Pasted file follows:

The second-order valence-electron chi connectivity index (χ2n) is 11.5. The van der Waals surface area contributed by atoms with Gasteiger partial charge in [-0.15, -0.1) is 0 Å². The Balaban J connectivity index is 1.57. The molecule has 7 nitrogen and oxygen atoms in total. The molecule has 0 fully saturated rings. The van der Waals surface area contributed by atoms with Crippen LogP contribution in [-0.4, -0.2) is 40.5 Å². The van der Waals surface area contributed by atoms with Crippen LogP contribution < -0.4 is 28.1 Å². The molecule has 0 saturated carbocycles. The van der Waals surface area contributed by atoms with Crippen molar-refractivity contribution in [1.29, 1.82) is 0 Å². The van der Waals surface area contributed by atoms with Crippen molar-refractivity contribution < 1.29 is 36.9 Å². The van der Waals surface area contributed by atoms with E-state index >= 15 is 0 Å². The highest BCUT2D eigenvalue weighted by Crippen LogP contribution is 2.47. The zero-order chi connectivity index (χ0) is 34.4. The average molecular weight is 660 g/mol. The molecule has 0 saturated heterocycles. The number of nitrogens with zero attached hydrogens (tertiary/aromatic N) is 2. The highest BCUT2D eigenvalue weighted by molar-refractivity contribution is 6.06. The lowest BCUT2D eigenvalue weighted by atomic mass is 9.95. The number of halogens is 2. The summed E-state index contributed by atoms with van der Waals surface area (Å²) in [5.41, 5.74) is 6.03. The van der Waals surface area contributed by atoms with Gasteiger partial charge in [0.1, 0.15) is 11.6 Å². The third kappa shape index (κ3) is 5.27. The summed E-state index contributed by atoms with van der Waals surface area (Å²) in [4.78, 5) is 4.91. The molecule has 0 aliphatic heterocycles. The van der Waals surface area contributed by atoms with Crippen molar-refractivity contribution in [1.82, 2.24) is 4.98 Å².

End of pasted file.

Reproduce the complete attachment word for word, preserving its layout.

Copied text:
The second-order valence-electron chi connectivity index (χ2n) is 11.5. The van der Waals surface area contributed by atoms with Gasteiger partial charge in [-0.15, -0.1) is 0 Å². The Balaban J connectivity index is 1.57. The molecule has 7 nitrogen and oxygen atoms in total. The molecule has 0 fully saturated rings. The van der Waals surface area contributed by atoms with Crippen LogP contribution in [-0.4, -0.2) is 40.5 Å². The van der Waals surface area contributed by atoms with Crippen LogP contribution < -0.4 is 28.1 Å². The molecule has 0 saturated carbocycles. The van der Waals surface area contributed by atoms with Crippen molar-refractivity contribution in [1.29, 1.82) is 0 Å². The van der Waals surface area contributed by atoms with Crippen molar-refractivity contribution < 1.29 is 36.9 Å². The van der Waals surface area contributed by atoms with E-state index >= 15 is 0 Å². The highest BCUT2D eigenvalue weighted by Crippen LogP contribution is 2.47. The zero-order chi connectivity index (χ0) is 34.4. The average molecular weight is 660 g/mol. The molecule has 0 saturated heterocycles. The number of nitrogens with zero attached hydrogens (tertiary/aromatic N) is 2. The highest BCUT2D eigenvalue weighted by molar-refractivity contribution is 6.06. The lowest BCUT2D eigenvalue weighted by atomic mass is 9.95. The number of halogens is 2. The summed E-state index contributed by atoms with van der Waals surface area (Å²) in [5.41, 5.74) is 6.03. The van der Waals surface area contributed by atoms with Gasteiger partial charge in [0.1, 0.15) is 11.6 Å². The third kappa shape index (κ3) is 5.27. The summed E-state index contributed by atoms with van der Waals surface area (Å²) in [4.78, 5) is 4.91. The molecule has 0 aliphatic heterocycles. The van der Waals surface area contributed by atoms with Crippen molar-refractivity contribution in [1.82, 2.24) is 4.98 Å².